U.S. stock futures fell, led by losses in technology shares, as investors shunned both government bonds and stocks on worries that further interest-rate increases and China’s Covid-19 policies would weigh on growth.
Futures for the S&P 500 declined 1.7%, setting major indexes up for another day of losses after the New York opening bell. Contracts tied to the technology-focused Nasdaq-100 fell 2.2% while those for the Dow Jones Industrial Average receded 1.3%.
Investors have largely pulled back from both stocks and bonds after the Federal Reserve approved a half-percentage point increase in its benchmark lending rate last week. The move, part of the central bank’s efforts to contain elevated inflation, has left money managers uncertain about how much more the Fed may tighten in its quest to control prices.
That financial tightening has added to fears of a slowdown in global growth. China’s implementation of lockdowns and other measures to contain the spread of Covid-19 and Russia’s war against Ukraine have bolstered concerns of supply-chain disruptions and reduced consumer spending.
“The U.S. equity market is quite expensive, particularly technology stocks, the market doesn’t know how high the Fed has to go to control inflation and we have the sense of a global slowdown,” said
a macro strategist at Nordea Asset Management. “There’s a lot of negatives that are happening in the market.”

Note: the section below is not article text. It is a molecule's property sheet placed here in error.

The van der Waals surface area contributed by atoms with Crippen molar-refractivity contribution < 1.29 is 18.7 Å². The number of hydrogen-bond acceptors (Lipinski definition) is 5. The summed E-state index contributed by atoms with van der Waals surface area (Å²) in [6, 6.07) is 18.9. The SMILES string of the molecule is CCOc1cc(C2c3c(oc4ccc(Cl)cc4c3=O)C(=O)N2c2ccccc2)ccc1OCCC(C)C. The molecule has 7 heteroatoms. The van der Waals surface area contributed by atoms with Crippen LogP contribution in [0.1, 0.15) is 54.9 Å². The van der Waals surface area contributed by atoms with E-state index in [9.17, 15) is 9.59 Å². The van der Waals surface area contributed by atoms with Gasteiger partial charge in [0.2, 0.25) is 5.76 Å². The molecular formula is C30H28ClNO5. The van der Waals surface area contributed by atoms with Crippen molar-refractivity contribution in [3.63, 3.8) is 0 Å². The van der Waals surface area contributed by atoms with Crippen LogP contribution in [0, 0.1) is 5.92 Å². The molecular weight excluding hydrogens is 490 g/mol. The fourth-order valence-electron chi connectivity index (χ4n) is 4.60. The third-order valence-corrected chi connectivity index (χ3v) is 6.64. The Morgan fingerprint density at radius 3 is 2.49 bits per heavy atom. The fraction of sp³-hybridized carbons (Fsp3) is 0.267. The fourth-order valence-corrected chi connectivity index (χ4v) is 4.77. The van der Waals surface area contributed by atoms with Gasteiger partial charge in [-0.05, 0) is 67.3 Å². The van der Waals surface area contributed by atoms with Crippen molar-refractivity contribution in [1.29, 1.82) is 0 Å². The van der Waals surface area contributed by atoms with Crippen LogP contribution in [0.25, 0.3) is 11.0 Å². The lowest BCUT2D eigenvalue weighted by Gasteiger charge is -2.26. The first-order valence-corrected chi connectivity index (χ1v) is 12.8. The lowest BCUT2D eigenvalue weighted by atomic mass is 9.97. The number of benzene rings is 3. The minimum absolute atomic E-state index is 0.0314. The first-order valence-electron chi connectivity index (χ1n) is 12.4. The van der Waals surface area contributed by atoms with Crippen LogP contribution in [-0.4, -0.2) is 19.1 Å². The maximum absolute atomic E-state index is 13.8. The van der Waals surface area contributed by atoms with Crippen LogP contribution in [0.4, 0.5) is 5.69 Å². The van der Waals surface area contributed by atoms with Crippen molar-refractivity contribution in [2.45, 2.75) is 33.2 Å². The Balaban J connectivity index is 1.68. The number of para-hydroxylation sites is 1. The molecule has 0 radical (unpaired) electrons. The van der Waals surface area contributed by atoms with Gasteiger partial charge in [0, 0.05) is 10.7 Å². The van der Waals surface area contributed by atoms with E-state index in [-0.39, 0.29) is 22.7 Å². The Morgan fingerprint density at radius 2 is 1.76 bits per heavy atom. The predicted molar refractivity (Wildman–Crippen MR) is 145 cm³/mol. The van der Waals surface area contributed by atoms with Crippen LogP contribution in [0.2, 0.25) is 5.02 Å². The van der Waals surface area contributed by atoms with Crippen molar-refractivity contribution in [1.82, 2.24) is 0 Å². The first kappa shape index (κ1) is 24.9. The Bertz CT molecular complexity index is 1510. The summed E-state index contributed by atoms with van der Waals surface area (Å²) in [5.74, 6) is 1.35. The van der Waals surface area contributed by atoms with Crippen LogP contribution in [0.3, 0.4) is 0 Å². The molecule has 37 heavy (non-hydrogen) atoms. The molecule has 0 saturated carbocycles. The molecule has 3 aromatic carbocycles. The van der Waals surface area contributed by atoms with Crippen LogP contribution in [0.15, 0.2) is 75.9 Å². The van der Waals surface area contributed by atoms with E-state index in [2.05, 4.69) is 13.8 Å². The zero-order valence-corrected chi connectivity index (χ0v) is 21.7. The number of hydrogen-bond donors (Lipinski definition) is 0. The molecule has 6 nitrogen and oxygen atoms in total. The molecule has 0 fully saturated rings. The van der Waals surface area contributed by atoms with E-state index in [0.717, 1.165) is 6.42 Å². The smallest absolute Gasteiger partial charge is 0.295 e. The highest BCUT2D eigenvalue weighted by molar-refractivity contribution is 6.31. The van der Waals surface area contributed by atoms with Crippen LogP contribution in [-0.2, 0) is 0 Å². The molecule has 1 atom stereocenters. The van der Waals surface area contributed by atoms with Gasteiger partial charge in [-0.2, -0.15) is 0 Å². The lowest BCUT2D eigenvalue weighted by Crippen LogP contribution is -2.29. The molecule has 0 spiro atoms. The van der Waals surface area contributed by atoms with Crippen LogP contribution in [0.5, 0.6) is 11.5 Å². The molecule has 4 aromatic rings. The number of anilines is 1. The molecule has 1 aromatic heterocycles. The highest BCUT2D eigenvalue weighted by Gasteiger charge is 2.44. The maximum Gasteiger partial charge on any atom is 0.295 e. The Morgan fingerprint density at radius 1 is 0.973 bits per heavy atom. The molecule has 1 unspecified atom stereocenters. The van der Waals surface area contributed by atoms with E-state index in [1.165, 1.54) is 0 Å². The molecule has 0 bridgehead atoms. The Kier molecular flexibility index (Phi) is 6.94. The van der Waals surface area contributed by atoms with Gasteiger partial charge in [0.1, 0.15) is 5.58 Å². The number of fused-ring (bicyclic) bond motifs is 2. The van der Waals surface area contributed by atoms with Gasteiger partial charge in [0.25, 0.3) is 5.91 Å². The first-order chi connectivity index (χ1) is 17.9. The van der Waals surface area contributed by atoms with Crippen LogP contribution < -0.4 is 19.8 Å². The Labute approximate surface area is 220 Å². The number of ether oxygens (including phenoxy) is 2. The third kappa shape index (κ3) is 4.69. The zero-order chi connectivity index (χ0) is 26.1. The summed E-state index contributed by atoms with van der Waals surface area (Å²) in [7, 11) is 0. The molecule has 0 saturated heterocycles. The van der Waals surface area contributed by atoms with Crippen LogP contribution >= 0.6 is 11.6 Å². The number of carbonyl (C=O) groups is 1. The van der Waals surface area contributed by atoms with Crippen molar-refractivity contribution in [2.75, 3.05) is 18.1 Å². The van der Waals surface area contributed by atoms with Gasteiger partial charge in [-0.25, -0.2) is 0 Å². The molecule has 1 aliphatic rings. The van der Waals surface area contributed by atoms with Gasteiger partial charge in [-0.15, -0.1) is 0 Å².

U.S. government bonds sold off again, pushing the yield on the benchmark 10-year Treasury note to 3.155% on Monday from 3.124% on Friday. That put it on course to settle at a fresh multiyear high. The 10-year yield had risen 1.6 percentage points since the end of 2021 through Friday, leading some investors to reassess the valuations of technology and growth stocks. Bond yields rise when prices fall.
The Cboe Volatility Index—Wall Street’s so-called fear gauge, also known as the VIX—rose to 33.51, on course for its highest closing level since March 8.
“The market volatility shows that there is great uncertainty about where people think we are headed,” said Peter Andersen, founder of Boston-based investment firm Andersen Capital Management.
The prospect of further interest-rate increases to combat inflation has worried some investors that such measures will slow economic growth.
Those fears have led some money managers to hold the dollar, seen as a safer investment in times of volatility, due to its status as the world’s reserve currency. The WSJ Dollar Index, which measures the U.S. currency against a basket of 16 others, edged up 0.1% Monday.
In commodities, Brent-crude futures prices fell 2.1% to $110.01 a barrel. Elevated oil prices since the start of Russia’s war against Ukraine have begun to moderate as traders worry that lockdowns to contain the spread of Covid-19 in China will sap global demand.
The price of bitcoin tumbled through the weekend and traded at $33,010.70 Monday, down 8.5% from Friday’s 5 p.m. ET level. The popular cryptocurrency has lost more than a quarter of its value in the year to date period.
Shares of cryptocurrency companies fell in premarket trading Monday alongside bitcoin. Crypto exchange
shares fell 6.6%, while bitcoin mining company
Marathon Digital Holdings
shares declined 7%.
rose 3.4% premarket after it reported quarterly profit and revenue that beat analysts’ expectations.
Overseas, the pan-continental Stoxx Europe 600 fell 2%, led by declines in the basic resources and travel and leisure sectors.
In Asia, Japan’s Nikkei 225 dropped 2.5% on Monday, while Australia’s S&P/ASX 200 fell 1.2%.
China’s CSI 300 index, tracking the largest companies listed in Shanghai or Shenzhen, declined 0.8%. Hong Kong markets were closed for a public holiday.
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